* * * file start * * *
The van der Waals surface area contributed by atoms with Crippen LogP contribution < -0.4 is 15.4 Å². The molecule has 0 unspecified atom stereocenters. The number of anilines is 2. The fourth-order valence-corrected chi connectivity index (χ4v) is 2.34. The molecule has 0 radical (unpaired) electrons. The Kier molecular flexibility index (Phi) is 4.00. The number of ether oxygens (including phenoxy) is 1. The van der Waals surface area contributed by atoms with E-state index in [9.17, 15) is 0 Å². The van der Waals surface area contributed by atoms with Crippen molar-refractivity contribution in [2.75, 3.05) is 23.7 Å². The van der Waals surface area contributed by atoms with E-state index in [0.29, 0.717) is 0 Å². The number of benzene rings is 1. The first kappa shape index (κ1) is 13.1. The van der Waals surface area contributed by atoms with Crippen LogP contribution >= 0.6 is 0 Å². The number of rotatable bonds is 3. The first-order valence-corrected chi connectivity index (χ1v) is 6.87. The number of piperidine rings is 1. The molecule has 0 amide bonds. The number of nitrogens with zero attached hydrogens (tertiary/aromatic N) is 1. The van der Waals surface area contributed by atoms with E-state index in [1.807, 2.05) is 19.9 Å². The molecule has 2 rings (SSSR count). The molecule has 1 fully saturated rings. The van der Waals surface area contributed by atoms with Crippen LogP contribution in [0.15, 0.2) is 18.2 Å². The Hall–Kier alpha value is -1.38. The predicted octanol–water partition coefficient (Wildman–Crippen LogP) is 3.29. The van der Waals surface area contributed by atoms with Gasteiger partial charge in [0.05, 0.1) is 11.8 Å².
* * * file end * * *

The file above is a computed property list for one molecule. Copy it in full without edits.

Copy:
The van der Waals surface area contributed by atoms with Crippen LogP contribution < -0.4 is 15.4 Å². The molecule has 0 unspecified atom stereocenters. The number of anilines is 2. The fourth-order valence-corrected chi connectivity index (χ4v) is 2.34. The molecule has 0 radical (unpaired) electrons. The Kier molecular flexibility index (Phi) is 4.00. The number of ether oxygens (including phenoxy) is 1. The van der Waals surface area contributed by atoms with E-state index in [9.17, 15) is 0 Å². The van der Waals surface area contributed by atoms with Crippen molar-refractivity contribution in [2.75, 3.05) is 23.7 Å². The van der Waals surface area contributed by atoms with E-state index in [0.29, 0.717) is 0 Å². The number of benzene rings is 1. The first kappa shape index (κ1) is 13.1. The van der Waals surface area contributed by atoms with Crippen LogP contribution >= 0.6 is 0 Å². The number of rotatable bonds is 3. The first-order valence-corrected chi connectivity index (χ1v) is 6.87. The number of piperidine rings is 1. The molecule has 0 amide bonds. The number of nitrogens with zero attached hydrogens (tertiary/aromatic N) is 1. The van der Waals surface area contributed by atoms with E-state index in [1.807, 2.05) is 19.9 Å². The molecule has 2 rings (SSSR count). The molecule has 1 fully saturated rings. The van der Waals surface area contributed by atoms with Crippen LogP contribution in [0.15, 0.2) is 18.2 Å². The Hall–Kier alpha value is -1.38. The predicted octanol–water partition coefficient (Wildman–Crippen LogP) is 3.29. The van der Waals surface area contributed by atoms with Gasteiger partial charge in [0.05, 0.1) is 11.8 Å².